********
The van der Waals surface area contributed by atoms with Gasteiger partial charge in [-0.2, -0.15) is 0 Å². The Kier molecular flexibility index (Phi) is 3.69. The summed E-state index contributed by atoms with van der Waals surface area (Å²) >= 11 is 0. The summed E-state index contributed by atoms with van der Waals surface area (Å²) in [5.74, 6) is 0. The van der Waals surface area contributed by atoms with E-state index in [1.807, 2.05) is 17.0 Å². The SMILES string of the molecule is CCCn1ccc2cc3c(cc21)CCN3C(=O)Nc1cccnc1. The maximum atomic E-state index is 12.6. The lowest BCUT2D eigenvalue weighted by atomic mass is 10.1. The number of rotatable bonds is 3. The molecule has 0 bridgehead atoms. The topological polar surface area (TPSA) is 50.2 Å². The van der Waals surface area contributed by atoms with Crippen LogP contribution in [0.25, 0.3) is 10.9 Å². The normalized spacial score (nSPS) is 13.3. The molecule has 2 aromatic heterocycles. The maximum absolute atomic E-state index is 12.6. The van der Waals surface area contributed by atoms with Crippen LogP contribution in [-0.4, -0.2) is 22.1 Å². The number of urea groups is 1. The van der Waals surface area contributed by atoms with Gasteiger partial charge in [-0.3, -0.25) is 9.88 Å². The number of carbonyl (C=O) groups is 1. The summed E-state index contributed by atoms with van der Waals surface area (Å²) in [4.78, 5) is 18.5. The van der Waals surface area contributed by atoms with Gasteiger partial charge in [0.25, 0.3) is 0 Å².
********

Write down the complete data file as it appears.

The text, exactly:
The van der Waals surface area contributed by atoms with Gasteiger partial charge in [-0.2, -0.15) is 0 Å². The Kier molecular flexibility index (Phi) is 3.69. The summed E-state index contributed by atoms with van der Waals surface area (Å²) >= 11 is 0. The summed E-state index contributed by atoms with van der Waals surface area (Å²) in [5.74, 6) is 0. The van der Waals surface area contributed by atoms with E-state index in [1.807, 2.05) is 17.0 Å². The SMILES string of the molecule is CCCn1ccc2cc3c(cc21)CCN3C(=O)Nc1cccnc1. The maximum atomic E-state index is 12.6. The lowest BCUT2D eigenvalue weighted by atomic mass is 10.1. The number of rotatable bonds is 3. The molecule has 0 bridgehead atoms. The topological polar surface area (TPSA) is 50.2 Å². The van der Waals surface area contributed by atoms with Crippen LogP contribution in [0.25, 0.3) is 10.9 Å². The normalized spacial score (nSPS) is 13.3. The molecule has 2 aromatic heterocycles. The maximum absolute atomic E-state index is 12.6. The van der Waals surface area contributed by atoms with Crippen LogP contribution in [-0.4, -0.2) is 22.1 Å². The number of urea groups is 1. The van der Waals surface area contributed by atoms with Gasteiger partial charge in [-0.3, -0.25) is 9.88 Å². The number of carbonyl (C=O) groups is 1. The summed E-state index contributed by atoms with van der Waals surface area (Å²) in [4.78, 5) is 18.5. The van der Waals surface area contributed by atoms with Gasteiger partial charge in [0.25, 0.3) is 0 Å².